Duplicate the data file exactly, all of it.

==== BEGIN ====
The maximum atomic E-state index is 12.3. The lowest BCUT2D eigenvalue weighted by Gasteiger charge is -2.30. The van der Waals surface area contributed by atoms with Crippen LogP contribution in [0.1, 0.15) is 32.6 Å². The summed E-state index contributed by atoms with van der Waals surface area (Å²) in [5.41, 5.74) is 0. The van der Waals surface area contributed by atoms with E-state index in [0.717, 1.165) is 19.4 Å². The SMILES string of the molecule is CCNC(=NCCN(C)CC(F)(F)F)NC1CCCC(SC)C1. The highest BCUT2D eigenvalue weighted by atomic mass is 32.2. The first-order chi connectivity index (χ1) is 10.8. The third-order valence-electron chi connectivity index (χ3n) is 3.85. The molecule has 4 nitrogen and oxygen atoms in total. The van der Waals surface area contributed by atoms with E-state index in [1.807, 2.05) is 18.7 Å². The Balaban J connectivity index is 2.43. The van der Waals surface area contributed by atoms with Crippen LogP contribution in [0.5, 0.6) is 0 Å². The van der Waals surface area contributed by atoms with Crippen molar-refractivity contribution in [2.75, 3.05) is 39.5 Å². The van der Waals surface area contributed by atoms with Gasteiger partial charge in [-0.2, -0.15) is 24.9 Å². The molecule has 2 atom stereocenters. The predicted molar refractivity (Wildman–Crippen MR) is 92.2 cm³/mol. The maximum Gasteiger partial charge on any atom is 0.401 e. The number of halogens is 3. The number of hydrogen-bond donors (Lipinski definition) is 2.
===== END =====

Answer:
The maximum atomic E-state index is 12.3. The lowest BCUT2D eigenvalue weighted by Gasteiger charge is -2.30. The van der Waals surface area contributed by atoms with Crippen LogP contribution in [0.1, 0.15) is 32.6 Å². The summed E-state index contributed by atoms with van der Waals surface area (Å²) in [5.41, 5.74) is 0. The van der Waals surface area contributed by atoms with E-state index in [0.717, 1.165) is 19.4 Å². The SMILES string of the molecule is CCNC(=NCCN(C)CC(F)(F)F)NC1CCCC(SC)C1. The highest BCUT2D eigenvalue weighted by atomic mass is 32.2. The first-order chi connectivity index (χ1) is 10.8. The third-order valence-electron chi connectivity index (χ3n) is 3.85. The molecule has 4 nitrogen and oxygen atoms in total. The van der Waals surface area contributed by atoms with E-state index in [1.807, 2.05) is 18.7 Å². The Balaban J connectivity index is 2.43. The van der Waals surface area contributed by atoms with Crippen LogP contribution in [0.5, 0.6) is 0 Å². The van der Waals surface area contributed by atoms with Crippen molar-refractivity contribution in [2.75, 3.05) is 39.5 Å². The van der Waals surface area contributed by atoms with Gasteiger partial charge in [-0.2, -0.15) is 24.9 Å². The molecule has 2 atom stereocenters. The predicted molar refractivity (Wildman–Crippen MR) is 92.2 cm³/mol. The maximum Gasteiger partial charge on any atom is 0.401 e. The number of halogens is 3. The number of hydrogen-bond donors (Lipinski definition) is 2.